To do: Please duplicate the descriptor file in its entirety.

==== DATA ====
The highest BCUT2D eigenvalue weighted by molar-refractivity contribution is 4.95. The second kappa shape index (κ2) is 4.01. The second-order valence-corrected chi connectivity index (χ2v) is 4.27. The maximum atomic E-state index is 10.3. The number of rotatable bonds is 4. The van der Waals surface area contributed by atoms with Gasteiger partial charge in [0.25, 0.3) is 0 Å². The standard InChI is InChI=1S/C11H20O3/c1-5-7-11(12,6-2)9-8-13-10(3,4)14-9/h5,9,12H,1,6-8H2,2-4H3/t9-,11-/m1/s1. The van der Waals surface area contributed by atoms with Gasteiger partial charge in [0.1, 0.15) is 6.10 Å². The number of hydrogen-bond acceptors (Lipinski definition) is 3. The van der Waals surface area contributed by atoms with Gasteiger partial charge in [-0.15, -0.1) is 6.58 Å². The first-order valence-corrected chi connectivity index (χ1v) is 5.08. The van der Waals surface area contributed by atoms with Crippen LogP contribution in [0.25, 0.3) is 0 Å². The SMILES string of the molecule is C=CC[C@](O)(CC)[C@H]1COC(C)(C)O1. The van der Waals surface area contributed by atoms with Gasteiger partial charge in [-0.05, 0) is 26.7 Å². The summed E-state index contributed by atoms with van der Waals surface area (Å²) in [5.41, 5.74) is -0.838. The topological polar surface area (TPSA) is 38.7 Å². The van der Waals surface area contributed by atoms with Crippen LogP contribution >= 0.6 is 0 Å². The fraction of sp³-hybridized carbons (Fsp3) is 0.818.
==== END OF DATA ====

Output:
The highest BCUT2D eigenvalue weighted by molar-refractivity contribution is 4.95. The second kappa shape index (κ2) is 4.01. The second-order valence-corrected chi connectivity index (χ2v) is 4.27. The maximum atomic E-state index is 10.3. The number of rotatable bonds is 4. The van der Waals surface area contributed by atoms with Gasteiger partial charge in [0.25, 0.3) is 0 Å². The standard InChI is InChI=1S/C11H20O3/c1-5-7-11(12,6-2)9-8-13-10(3,4)14-9/h5,9,12H,1,6-8H2,2-4H3/t9-,11-/m1/s1. The van der Waals surface area contributed by atoms with Gasteiger partial charge in [0.1, 0.15) is 6.10 Å². The number of hydrogen-bond acceptors (Lipinski definition) is 3. The van der Waals surface area contributed by atoms with Gasteiger partial charge in [-0.15, -0.1) is 6.58 Å². The first-order valence-corrected chi connectivity index (χ1v) is 5.08. The van der Waals surface area contributed by atoms with Crippen LogP contribution in [0.25, 0.3) is 0 Å². The SMILES string of the molecule is C=CC[C@](O)(CC)[C@H]1COC(C)(C)O1. The van der Waals surface area contributed by atoms with Gasteiger partial charge in [-0.05, 0) is 26.7 Å². The summed E-state index contributed by atoms with van der Waals surface area (Å²) in [5.41, 5.74) is -0.838. The topological polar surface area (TPSA) is 38.7 Å². The van der Waals surface area contributed by atoms with Crippen LogP contribution >= 0.6 is 0 Å². The fraction of sp³-hybridized carbons (Fsp3) is 0.818.